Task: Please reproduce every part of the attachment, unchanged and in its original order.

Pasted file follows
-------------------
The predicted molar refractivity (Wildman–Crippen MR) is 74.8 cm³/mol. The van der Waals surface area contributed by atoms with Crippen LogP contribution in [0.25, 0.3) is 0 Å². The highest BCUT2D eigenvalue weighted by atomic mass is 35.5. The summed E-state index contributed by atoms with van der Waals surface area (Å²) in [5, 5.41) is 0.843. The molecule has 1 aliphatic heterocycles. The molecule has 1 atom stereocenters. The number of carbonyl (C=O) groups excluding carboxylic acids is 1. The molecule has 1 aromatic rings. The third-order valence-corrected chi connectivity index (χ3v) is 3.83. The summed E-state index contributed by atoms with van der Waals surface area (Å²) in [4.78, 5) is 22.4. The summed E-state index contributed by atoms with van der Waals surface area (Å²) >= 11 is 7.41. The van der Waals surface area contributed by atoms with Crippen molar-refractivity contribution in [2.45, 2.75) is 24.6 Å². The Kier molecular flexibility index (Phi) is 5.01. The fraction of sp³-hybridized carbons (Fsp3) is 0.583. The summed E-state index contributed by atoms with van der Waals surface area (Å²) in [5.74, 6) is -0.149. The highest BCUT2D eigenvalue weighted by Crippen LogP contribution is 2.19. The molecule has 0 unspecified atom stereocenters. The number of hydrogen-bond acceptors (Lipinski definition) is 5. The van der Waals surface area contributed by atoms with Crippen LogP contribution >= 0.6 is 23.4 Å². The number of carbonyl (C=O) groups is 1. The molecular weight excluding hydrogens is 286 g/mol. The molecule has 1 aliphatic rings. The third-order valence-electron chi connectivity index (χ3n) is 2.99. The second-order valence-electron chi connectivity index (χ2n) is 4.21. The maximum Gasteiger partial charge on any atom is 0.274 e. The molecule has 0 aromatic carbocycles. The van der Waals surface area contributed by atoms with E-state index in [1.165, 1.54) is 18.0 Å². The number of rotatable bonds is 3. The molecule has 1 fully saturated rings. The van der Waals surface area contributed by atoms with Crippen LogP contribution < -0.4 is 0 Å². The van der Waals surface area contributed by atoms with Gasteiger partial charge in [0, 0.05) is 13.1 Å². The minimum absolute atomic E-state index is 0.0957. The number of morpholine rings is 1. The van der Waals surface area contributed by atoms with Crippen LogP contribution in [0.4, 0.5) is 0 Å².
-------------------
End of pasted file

The predicted molar refractivity (Wildman–Crippen MR) is 74.8 cm³/mol. The van der Waals surface area contributed by atoms with Crippen LogP contribution in [0.25, 0.3) is 0 Å². The highest BCUT2D eigenvalue weighted by atomic mass is 35.5. The summed E-state index contributed by atoms with van der Waals surface area (Å²) in [5, 5.41) is 0.843. The molecule has 1 aliphatic heterocycles. The molecule has 1 atom stereocenters. The number of carbonyl (C=O) groups excluding carboxylic acids is 1. The molecule has 1 aromatic rings. The third-order valence-corrected chi connectivity index (χ3v) is 3.83. The summed E-state index contributed by atoms with van der Waals surface area (Å²) in [4.78, 5) is 22.4. The summed E-state index contributed by atoms with van der Waals surface area (Å²) >= 11 is 7.41. The van der Waals surface area contributed by atoms with Crippen molar-refractivity contribution in [2.45, 2.75) is 24.6 Å². The Kier molecular flexibility index (Phi) is 5.01. The fraction of sp³-hybridized carbons (Fsp3) is 0.583. The summed E-state index contributed by atoms with van der Waals surface area (Å²) in [5.74, 6) is -0.149. The highest BCUT2D eigenvalue weighted by Crippen LogP contribution is 2.19. The molecule has 0 unspecified atom stereocenters. The number of hydrogen-bond acceptors (Lipinski definition) is 5. The van der Waals surface area contributed by atoms with Crippen LogP contribution >= 0.6 is 23.4 Å². The number of carbonyl (C=O) groups is 1. The molecular weight excluding hydrogens is 286 g/mol. The molecule has 1 aliphatic rings. The third-order valence-electron chi connectivity index (χ3n) is 2.99. The second-order valence-electron chi connectivity index (χ2n) is 4.21. The maximum Gasteiger partial charge on any atom is 0.274 e. The molecule has 0 aromatic carbocycles. The van der Waals surface area contributed by atoms with E-state index in [1.165, 1.54) is 18.0 Å². The number of rotatable bonds is 3. The molecule has 1 fully saturated rings. The van der Waals surface area contributed by atoms with Crippen LogP contribution < -0.4 is 0 Å². The van der Waals surface area contributed by atoms with Gasteiger partial charge in [0, 0.05) is 13.1 Å². The minimum absolute atomic E-state index is 0.0957. The number of morpholine rings is 1. The van der Waals surface area contributed by atoms with Crippen LogP contribution in [0.4, 0.5) is 0 Å².